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Chemosphere. 2008 Nov;73(10):1654-60. doi: 10.1016/j.chemosphere.2008.07.071. Epub 2008 Sep 10.

Polybrominated diphenyl ethers in aircraft cabins--a source of human exposure?

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1
Department of Environmental Chemistry, Stockholm University, Stockholm, Sweden.

Abstract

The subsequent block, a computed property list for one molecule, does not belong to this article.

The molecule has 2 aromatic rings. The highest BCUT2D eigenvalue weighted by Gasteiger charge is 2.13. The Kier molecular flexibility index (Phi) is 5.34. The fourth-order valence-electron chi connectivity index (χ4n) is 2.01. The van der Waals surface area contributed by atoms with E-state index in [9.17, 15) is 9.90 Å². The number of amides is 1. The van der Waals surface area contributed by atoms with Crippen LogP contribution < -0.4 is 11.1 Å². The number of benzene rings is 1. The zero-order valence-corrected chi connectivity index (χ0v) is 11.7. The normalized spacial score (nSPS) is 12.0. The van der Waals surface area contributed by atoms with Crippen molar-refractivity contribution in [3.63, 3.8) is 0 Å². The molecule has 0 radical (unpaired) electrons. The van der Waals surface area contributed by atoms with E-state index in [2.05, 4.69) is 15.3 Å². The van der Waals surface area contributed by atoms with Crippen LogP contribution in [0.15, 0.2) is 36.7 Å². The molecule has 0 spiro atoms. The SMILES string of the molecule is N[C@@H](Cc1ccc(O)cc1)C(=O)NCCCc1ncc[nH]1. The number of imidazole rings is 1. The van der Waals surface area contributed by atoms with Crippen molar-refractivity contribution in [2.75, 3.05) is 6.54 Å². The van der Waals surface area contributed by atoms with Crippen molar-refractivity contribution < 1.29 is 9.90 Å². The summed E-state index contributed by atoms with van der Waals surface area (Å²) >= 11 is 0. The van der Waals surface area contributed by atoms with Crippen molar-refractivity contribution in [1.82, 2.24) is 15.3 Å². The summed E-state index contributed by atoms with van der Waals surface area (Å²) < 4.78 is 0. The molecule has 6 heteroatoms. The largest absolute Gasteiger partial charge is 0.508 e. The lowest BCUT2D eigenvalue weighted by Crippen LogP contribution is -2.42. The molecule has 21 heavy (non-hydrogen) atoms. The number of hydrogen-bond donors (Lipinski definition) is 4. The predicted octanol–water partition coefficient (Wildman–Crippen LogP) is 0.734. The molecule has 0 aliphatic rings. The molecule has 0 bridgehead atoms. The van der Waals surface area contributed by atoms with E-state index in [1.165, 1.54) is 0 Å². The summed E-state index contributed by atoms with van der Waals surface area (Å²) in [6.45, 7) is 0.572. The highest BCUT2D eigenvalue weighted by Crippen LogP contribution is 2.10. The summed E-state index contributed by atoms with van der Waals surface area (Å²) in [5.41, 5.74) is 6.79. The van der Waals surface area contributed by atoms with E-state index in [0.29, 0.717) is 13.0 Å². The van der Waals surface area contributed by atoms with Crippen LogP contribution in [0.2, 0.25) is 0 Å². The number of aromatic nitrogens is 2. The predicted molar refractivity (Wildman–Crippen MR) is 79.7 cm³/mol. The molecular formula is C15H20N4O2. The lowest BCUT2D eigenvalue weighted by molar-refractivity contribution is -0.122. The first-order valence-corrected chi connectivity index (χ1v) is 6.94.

Commercial aircrafts need a high degree of fire protection for passenger safety. Brominated flame retardants (BFRs), including polybrominated diphenyl ethers (PBDEs), may be used for this purpose. Because PBDEs readily absorb to dust particles, aircraft crew and passengers may receive significant PBDEs exposure via inhalation. The aims of this work were to assess whether PBDEs could be found in aircraft cabin dust and whether serum levels of PBDEs increased in passengers after long-distance flights. Hence nine subjects on intercontinental flights collected cabin dust samples, as well as donated blood samples before departure and after return to Sweden. Two subjects who were domestic frequent flyers were also investigated. The levels of PBDEs in dust and serum were determined by GC/MS in electron capture negative ionization (ECNI) mode. Authentic reference substances were used for identification and quantitation. PBDEs were found in all aircraft dust samples at high concentrations, higher than in common household dust. Congener patterns indicated that the technical products PentaBDE, OctaBDE and DecaBDE were used in the aircrafts. Serum concentrations in the travellers were similar to those observed in Swedish residents in general. Post-travel serum levels of BDE-28, BDE-99, BDE-100, BDE-153, and BDE-154 were significantly higher (p<0.05) than concentrations prior to travel. The findings from this pilot study call for investigations of occupational exposures to PBDEs in cabin and cockpit crews.

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